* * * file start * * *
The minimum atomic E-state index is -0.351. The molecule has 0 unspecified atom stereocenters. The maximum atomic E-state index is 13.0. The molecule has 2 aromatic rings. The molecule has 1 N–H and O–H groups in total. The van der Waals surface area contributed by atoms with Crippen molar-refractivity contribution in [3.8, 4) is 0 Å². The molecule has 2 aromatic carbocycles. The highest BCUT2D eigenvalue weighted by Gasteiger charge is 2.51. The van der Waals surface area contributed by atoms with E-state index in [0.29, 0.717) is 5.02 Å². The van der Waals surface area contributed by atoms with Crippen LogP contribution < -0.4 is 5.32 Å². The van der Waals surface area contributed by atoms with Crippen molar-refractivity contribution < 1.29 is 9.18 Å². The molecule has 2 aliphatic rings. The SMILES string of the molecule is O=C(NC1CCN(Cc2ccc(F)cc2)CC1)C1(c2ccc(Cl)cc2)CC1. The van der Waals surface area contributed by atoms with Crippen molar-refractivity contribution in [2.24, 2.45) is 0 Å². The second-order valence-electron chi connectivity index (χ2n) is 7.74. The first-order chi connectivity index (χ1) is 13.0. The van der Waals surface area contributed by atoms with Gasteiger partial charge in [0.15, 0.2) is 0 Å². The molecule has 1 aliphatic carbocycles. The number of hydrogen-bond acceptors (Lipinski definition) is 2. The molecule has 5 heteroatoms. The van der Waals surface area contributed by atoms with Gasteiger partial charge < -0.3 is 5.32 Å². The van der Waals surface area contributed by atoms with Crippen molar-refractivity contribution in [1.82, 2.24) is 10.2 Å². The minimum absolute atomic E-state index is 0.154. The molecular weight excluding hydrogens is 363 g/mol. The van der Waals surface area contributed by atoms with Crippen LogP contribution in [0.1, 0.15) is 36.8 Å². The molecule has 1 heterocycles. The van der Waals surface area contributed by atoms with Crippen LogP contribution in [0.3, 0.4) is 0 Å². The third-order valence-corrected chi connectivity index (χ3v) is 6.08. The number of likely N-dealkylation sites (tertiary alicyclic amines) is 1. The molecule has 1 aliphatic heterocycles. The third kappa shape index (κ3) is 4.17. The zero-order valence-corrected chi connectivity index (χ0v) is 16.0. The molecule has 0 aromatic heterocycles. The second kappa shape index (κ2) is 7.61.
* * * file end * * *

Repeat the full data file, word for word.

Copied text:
The minimum atomic E-state index is -0.351. The molecule has 0 unspecified atom stereocenters. The maximum atomic E-state index is 13.0. The molecule has 2 aromatic rings. The molecule has 1 N–H and O–H groups in total. The van der Waals surface area contributed by atoms with Crippen molar-refractivity contribution in [3.8, 4) is 0 Å². The molecule has 2 aromatic carbocycles. The highest BCUT2D eigenvalue weighted by Gasteiger charge is 2.51. The van der Waals surface area contributed by atoms with E-state index in [0.29, 0.717) is 5.02 Å². The van der Waals surface area contributed by atoms with Crippen LogP contribution < -0.4 is 5.32 Å². The van der Waals surface area contributed by atoms with Crippen molar-refractivity contribution < 1.29 is 9.18 Å². The molecule has 2 aliphatic rings. The SMILES string of the molecule is O=C(NC1CCN(Cc2ccc(F)cc2)CC1)C1(c2ccc(Cl)cc2)CC1. The van der Waals surface area contributed by atoms with Crippen molar-refractivity contribution in [2.24, 2.45) is 0 Å². The second-order valence-electron chi connectivity index (χ2n) is 7.74. The first-order chi connectivity index (χ1) is 13.0. The van der Waals surface area contributed by atoms with Gasteiger partial charge in [0.15, 0.2) is 0 Å². The molecule has 1 aliphatic carbocycles. The number of hydrogen-bond acceptors (Lipinski definition) is 2. The molecule has 5 heteroatoms. The van der Waals surface area contributed by atoms with Gasteiger partial charge < -0.3 is 5.32 Å². The van der Waals surface area contributed by atoms with Crippen molar-refractivity contribution in [1.82, 2.24) is 10.2 Å². The minimum absolute atomic E-state index is 0.154. The molecular weight excluding hydrogens is 363 g/mol. The van der Waals surface area contributed by atoms with Crippen LogP contribution in [0.1, 0.15) is 36.8 Å². The molecule has 1 heterocycles. The van der Waals surface area contributed by atoms with Crippen LogP contribution in [0.3, 0.4) is 0 Å². The third-order valence-corrected chi connectivity index (χ3v) is 6.08. The number of likely N-dealkylation sites (tertiary alicyclic amines) is 1. The molecule has 1 aliphatic heterocycles. The third kappa shape index (κ3) is 4.17. The zero-order valence-corrected chi connectivity index (χ0v) is 16.0. The molecule has 0 aromatic heterocycles. The second kappa shape index (κ2) is 7.61.